Welcome to Failing Motherhood. My name is Danielle Bettmann. And on today's episode, I have James and Vanessa, thank you guys so much for joining me. I'm so excited. I love getting to have clients back after they graduate and it's been a few months. So I'm excited to reconnect and kind of hear how things are going at your house. So go ahead and just introduce yourself to my audience. Who are you who's in your family?
James, you want to start?
I was looking to you to do it. So my name is James. I'm 43. I work in healthcare as a physician. Our kids are Quinn who is seven, Callen who is four, we live in a rural area of Pennsylvania so that somewhat limits like resources around us for certain things. I like it folks in other urban centers Have our kids started school this week, quitting goes to what's called like a nature school calendars and more of a traditional school. And maybe we can talk more on like the pros and cons of that if you're interested. But yeah,
I'm Vanessa. I am ageless. And I am a scientist and work in healthcare as well. I am the mom to Quinn, who's sort of a mini me and Callen is our little mini James. And I'm excited to be here, although a little nervous.
Danielle Bettmann 5:34
Expected. What grades are they in?
Quinn is in grade two and Callen is in pre K. Okay,
Danielle Bettmann 5:43
so who were you before you became parents? Like, what are your personalities? Like? What type of parents did you think you were going to be? What parents did you start off being give us some backstory.
So I, before I was a parent, I primarily worked like I mean, I loved working, I still love working. But that was, I was not, and still am not very good at doing fun things and just doing things for fun. And I mean, I became a scientist because it didn't feel like work to me, I love learning. And I just wanted to, I felt fortunate to be in that career path. So it just really didn't feel like work. So that's what I did all the time. Before becoming a parent. I mean, James and I did have fun together, we like traveling a lot. And we really enjoyed, we lived in a major city at that point when we were married. And so we went out to eat a lot, we enjoyed cultural experiences. But we really didn't think much about parenting, quite frankly,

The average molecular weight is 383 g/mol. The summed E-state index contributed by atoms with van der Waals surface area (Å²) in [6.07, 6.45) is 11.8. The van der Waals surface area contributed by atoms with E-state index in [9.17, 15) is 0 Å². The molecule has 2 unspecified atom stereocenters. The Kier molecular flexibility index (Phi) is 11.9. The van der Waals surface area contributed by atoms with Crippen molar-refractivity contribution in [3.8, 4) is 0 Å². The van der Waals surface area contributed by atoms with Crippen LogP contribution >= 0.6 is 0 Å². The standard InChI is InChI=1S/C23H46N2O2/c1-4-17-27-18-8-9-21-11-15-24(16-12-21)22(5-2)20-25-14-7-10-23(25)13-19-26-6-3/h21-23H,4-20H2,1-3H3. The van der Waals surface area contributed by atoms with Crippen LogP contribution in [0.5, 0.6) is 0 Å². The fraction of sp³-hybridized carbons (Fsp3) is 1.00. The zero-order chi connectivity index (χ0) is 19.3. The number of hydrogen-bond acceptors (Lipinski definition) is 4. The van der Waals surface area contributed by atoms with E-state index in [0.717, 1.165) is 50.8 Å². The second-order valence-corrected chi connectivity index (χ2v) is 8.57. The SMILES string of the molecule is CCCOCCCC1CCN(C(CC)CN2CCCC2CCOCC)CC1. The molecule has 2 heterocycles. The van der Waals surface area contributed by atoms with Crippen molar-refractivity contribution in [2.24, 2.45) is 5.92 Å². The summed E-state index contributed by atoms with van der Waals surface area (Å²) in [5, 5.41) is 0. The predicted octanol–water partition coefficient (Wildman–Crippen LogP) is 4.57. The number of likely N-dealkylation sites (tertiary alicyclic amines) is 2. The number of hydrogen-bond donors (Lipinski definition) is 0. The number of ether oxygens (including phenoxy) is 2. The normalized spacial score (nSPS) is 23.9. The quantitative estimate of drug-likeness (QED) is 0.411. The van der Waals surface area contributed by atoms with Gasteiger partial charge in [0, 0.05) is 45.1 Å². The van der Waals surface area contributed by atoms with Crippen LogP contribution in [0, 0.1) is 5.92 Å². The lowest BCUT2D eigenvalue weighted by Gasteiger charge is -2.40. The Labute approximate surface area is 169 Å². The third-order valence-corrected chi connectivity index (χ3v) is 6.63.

for a long time, we were against the idea of having children or was never something that either of us really wanted, it was not a desire, necessarily, or a box that needed to be checked. For us. I think it kind of our decision to have kids came down to well, we both kind of like, hit our apex in our careers, like we like we made it to the top of the food chain, so to speak. And, you know, so now what, how do we continue to keep growing as human beings as adults, and you know, develop as individuals, and, you know, our conversation about having kids was about that, and we kind of settled on, you know, it's, you know, a way for us to grow as humans by doing this and kind of continue our own development, rather than Oh, you know, like, I want a baby like that never came up. Really in the discussion.
We still don't like babies. And our children give us the ultimate test. They really they really said we're we'll have it, let's give you some growth.
Danielle Bettmann 7:40
I mean, at least you came in, you know, accepting that as an intention that it didn't blindside you like, what, you know, most of us were just like, This is gonna be great. All sorts of optimism. And you were like, No, this is a great opportunity for us to learn and grow and become better people. And that you did.
Also speaks it goes back to my personality a little bit in that I have to think about something from every side of the question problem scenario, before I move forward, I have not just a jump in and "let's wing it" person. So I think that also is how I approached parenting sort of,
Danielle Bettmann 8:22